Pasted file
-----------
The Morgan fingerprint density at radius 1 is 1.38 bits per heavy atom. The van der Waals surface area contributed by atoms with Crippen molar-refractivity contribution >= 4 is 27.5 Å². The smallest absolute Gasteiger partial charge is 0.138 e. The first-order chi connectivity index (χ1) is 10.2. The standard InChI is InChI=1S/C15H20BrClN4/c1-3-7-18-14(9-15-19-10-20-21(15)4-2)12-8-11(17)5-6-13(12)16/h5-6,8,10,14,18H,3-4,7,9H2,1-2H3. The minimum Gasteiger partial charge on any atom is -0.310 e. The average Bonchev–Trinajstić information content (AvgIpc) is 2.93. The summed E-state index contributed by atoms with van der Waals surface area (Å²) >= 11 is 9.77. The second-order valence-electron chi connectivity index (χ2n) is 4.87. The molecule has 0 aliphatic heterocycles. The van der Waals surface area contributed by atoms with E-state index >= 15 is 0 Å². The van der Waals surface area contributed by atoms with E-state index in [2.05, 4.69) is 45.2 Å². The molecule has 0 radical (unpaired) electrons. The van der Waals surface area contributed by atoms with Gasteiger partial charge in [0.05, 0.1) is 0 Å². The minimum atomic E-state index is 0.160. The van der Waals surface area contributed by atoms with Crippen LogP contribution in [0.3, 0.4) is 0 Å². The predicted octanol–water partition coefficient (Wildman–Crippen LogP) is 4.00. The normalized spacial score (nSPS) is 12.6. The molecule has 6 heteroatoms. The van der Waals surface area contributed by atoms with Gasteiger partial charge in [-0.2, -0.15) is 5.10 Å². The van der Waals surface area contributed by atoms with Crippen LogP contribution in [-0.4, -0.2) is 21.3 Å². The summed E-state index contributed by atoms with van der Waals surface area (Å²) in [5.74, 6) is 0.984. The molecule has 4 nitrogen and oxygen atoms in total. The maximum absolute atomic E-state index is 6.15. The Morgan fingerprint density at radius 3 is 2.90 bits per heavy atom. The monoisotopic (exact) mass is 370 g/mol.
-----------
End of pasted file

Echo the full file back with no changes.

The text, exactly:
The Morgan fingerprint density at radius 1 is 1.38 bits per heavy atom. The van der Waals surface area contributed by atoms with Crippen molar-refractivity contribution >= 4 is 27.5 Å². The smallest absolute Gasteiger partial charge is 0.138 e. The first-order chi connectivity index (χ1) is 10.2. The standard InChI is InChI=1S/C15H20BrClN4/c1-3-7-18-14(9-15-19-10-20-21(15)4-2)12-8-11(17)5-6-13(12)16/h5-6,8,10,14,18H,3-4,7,9H2,1-2H3. The minimum Gasteiger partial charge on any atom is -0.310 e. The average Bonchev–Trinajstić information content (AvgIpc) is 2.93. The summed E-state index contributed by atoms with van der Waals surface area (Å²) >= 11 is 9.77. The second-order valence-electron chi connectivity index (χ2n) is 4.87. The molecule has 0 aliphatic heterocycles. The van der Waals surface area contributed by atoms with E-state index >= 15 is 0 Å². The van der Waals surface area contributed by atoms with E-state index in [2.05, 4.69) is 45.2 Å². The molecule has 0 radical (unpaired) electrons. The van der Waals surface area contributed by atoms with Gasteiger partial charge in [0.05, 0.1) is 0 Å². The minimum atomic E-state index is 0.160. The van der Waals surface area contributed by atoms with Crippen LogP contribution in [0.3, 0.4) is 0 Å². The predicted octanol–water partition coefficient (Wildman–Crippen LogP) is 4.00. The normalized spacial score (nSPS) is 12.6. The molecule has 6 heteroatoms. The van der Waals surface area contributed by atoms with Gasteiger partial charge in [-0.2, -0.15) is 5.10 Å². The van der Waals surface area contributed by atoms with Crippen LogP contribution in [-0.4, -0.2) is 21.3 Å². The summed E-state index contributed by atoms with van der Waals surface area (Å²) in [5.74, 6) is 0.984. The molecule has 4 nitrogen and oxygen atoms in total. The maximum absolute atomic E-state index is 6.15. The Morgan fingerprint density at radius 3 is 2.90 bits per heavy atom. The monoisotopic (exact) mass is 370 g/mol.